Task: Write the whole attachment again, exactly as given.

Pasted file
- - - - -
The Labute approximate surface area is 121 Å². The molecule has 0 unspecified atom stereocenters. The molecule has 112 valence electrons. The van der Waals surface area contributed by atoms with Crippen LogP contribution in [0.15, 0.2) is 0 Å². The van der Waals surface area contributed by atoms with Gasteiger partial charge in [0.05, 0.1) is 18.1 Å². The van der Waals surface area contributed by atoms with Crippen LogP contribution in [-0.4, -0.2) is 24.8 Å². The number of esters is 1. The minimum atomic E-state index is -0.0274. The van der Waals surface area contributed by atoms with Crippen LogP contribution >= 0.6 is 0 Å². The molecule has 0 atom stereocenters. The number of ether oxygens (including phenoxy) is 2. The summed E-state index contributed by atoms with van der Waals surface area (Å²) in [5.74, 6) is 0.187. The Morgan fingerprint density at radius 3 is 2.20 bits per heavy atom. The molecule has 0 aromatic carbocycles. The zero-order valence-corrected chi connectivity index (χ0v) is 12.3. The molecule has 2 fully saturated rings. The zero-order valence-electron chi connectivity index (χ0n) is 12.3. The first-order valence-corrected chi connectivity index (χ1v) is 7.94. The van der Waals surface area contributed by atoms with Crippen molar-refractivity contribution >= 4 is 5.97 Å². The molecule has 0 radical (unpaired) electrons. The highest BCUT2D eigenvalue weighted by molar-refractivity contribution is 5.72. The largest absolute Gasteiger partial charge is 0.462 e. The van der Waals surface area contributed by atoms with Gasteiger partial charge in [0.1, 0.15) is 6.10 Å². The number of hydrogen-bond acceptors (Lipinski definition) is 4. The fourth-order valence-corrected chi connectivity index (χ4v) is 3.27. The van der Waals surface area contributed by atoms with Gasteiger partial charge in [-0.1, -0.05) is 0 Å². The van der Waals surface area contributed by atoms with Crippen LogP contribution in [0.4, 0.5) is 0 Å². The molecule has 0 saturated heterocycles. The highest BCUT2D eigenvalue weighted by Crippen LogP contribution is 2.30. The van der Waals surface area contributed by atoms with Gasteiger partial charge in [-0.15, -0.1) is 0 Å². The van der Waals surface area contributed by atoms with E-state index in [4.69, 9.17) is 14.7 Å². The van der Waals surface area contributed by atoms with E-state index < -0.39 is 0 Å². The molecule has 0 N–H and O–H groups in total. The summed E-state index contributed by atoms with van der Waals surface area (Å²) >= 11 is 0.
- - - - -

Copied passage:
The Labute approximate surface area is 121 Å². The molecule has 0 unspecified atom stereocenters. The molecule has 112 valence electrons. The van der Waals surface area contributed by atoms with Crippen LogP contribution in [0.15, 0.2) is 0 Å². The van der Waals surface area contributed by atoms with Gasteiger partial charge in [0.05, 0.1) is 18.1 Å². The van der Waals surface area contributed by atoms with Crippen LogP contribution in [-0.4, -0.2) is 24.8 Å². The number of esters is 1. The minimum atomic E-state index is -0.0274. The van der Waals surface area contributed by atoms with Crippen LogP contribution >= 0.6 is 0 Å². The molecule has 0 atom stereocenters. The number of ether oxygens (including phenoxy) is 2. The summed E-state index contributed by atoms with van der Waals surface area (Å²) in [5.74, 6) is 0.187. The Morgan fingerprint density at radius 3 is 2.20 bits per heavy atom. The molecule has 0 aromatic carbocycles. The zero-order valence-corrected chi connectivity index (χ0v) is 12.3. The molecule has 2 fully saturated rings. The zero-order valence-electron chi connectivity index (χ0n) is 12.3. The first-order valence-corrected chi connectivity index (χ1v) is 7.94. The van der Waals surface area contributed by atoms with Crippen molar-refractivity contribution >= 4 is 5.97 Å². The molecule has 0 radical (unpaired) electrons. The highest BCUT2D eigenvalue weighted by molar-refractivity contribution is 5.72. The largest absolute Gasteiger partial charge is 0.462 e. The van der Waals surface area contributed by atoms with Gasteiger partial charge in [0.1, 0.15) is 6.10 Å². The number of hydrogen-bond acceptors (Lipinski definition) is 4. The fourth-order valence-corrected chi connectivity index (χ4v) is 3.27. The van der Waals surface area contributed by atoms with Gasteiger partial charge in [-0.1, -0.05) is 0 Å². The van der Waals surface area contributed by atoms with Crippen LogP contribution in [0.4, 0.5) is 0 Å². The molecule has 0 saturated heterocycles. The highest BCUT2D eigenvalue weighted by Crippen LogP contribution is 2.30. The van der Waals surface area contributed by atoms with Gasteiger partial charge in [-0.15, -0.1) is 0 Å². The van der Waals surface area contributed by atoms with E-state index in [4.69, 9.17) is 14.7 Å². The van der Waals surface area contributed by atoms with E-state index < -0.39 is 0 Å². The molecule has 0 N–H and O–H groups in total. The summed E-state index contributed by atoms with van der Waals surface area (Å²) >= 11 is 0.